Maybe it’s working on their lunch, make sure they’re getting a healthy lunch for two to four weeks, and eat whatever you want the rest of the time.

Maybe it’s the sleep. I’m big—really, really big—on sleep. Maybe it’s getting to sleep at a certain time. Or maybe it’s turning off electronics at a certain time, so you actually feel tired when it’s time to go to sleep.

There’s many, many little things you can do to improve your health, and it’s just about doing one thing at a time, and seeing the whole process as more of a marathon, rather than a sprint.

And then really having self-compassion, and giving yourself a break, and realizing that, “Yeah, you know, okay, I might make a mistake here and there. That’s fine, I’m human. As long as I keep at it, focus on it, soon enough, it’s going to become a habit, and I’ll move on to the next little change for me.”


Abel: So as you grew up, you started to get a handle on being physical and taking control of your body composition when you were in your teens. As I did as well, kind of in a similar way, but I fell off the wagon in my 20’s. When you went from a normal person to joining the world of fitness models and people who are at the elite level, what did you notice is the most striking difference?

Is there something they know that regular people don’t? Is it a simple matter of how you’re living your lifestyle? Is it giving up the things you love, making sacrifices? What did you notice?

I noticed a few things. First, and this is extremely powerful for anybody who’s willing to make a shift, whatever it is, and that is the identity you give yourself.

I knew early on that I wanted to be a fitness model, because I always read these magazines as a youngster, and that helped me, that inspired me to do something about my weight. And I was like, “Yeah, I want to be a fitness model!” And then I actually gave myself the identity of a fitness model.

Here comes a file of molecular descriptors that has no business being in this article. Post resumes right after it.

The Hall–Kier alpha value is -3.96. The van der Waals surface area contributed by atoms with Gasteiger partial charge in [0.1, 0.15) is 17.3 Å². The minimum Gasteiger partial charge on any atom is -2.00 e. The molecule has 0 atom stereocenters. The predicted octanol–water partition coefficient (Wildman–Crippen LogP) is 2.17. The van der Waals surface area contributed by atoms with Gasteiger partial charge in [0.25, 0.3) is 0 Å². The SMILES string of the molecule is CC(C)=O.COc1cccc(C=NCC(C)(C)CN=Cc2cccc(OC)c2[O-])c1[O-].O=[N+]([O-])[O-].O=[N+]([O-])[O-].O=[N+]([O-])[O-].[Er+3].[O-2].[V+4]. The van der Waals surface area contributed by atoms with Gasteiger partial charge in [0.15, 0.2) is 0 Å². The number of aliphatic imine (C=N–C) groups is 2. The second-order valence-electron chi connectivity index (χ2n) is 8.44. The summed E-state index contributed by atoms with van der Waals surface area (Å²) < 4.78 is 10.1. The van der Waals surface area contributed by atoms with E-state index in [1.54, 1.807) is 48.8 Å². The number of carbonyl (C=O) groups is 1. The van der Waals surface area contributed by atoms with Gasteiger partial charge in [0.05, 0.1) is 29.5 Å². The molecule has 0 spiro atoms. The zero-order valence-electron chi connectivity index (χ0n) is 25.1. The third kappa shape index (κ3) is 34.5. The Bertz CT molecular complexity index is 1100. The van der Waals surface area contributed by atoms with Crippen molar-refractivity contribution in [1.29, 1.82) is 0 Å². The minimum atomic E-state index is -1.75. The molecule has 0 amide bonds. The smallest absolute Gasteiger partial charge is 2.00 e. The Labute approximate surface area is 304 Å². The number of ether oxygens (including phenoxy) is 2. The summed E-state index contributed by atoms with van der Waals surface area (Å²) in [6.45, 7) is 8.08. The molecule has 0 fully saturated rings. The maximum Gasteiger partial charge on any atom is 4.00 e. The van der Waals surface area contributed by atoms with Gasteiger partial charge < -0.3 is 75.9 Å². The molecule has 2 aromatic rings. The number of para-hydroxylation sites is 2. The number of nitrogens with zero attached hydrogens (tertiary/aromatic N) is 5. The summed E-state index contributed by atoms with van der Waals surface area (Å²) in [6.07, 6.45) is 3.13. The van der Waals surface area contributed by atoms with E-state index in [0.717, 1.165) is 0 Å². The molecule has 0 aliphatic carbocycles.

I thought, “Well, I’m going to be in fitness model, so I am a fitness model right now, I’m just a fitness model in training.”

And I saw the world through the lens of a fitness model. So I’d ask myself, “Would a fitness model eat this?” No, then I’m not going to eat this. “Would a fitness model work out right now?” Yeah, they would, so I’m going to work out. It’s Christmas Day: “Would a fitness model work out on Christmas Day?” They would work out on Christmas Day, so I’m going to work out.

I started taking on the identity of a fitness model. So I started making those decisions. And I really encourage that for anyone. Maybe it’s not a fitness model—maybe it’s an athlete that’s powerful, or maybe I’m a fit dad, I’m a fit mom. You keep telling yourself that, you’re going to believe it, and then you’re going to start making decisions that are aligned with a fit dad, or a fit mom.

So one of the things with fitness models is, they just do the right habits more consistently than everyone else. And they generally have a plan for everything.

They’ve got a training plan; they know exactly what they’re doing training-wise. They’ve got a nutrition plan; they know exactly what they’re doing nutrition-wise. And they’ll keep everything ticking over at a certain level. They’ll stay in okay shape the majority of the time, or actually, it’d be really good shape the majority of the time. And then if they have a shoot in a week or two, that’s when they’ll start doing drastic measures like cutting water before the shoot.

So they’ll stop drinking water. Some of them will drink wine, so they’ll look more dehydrated in the morning. They will dehydrate themselves, so they look more ripped.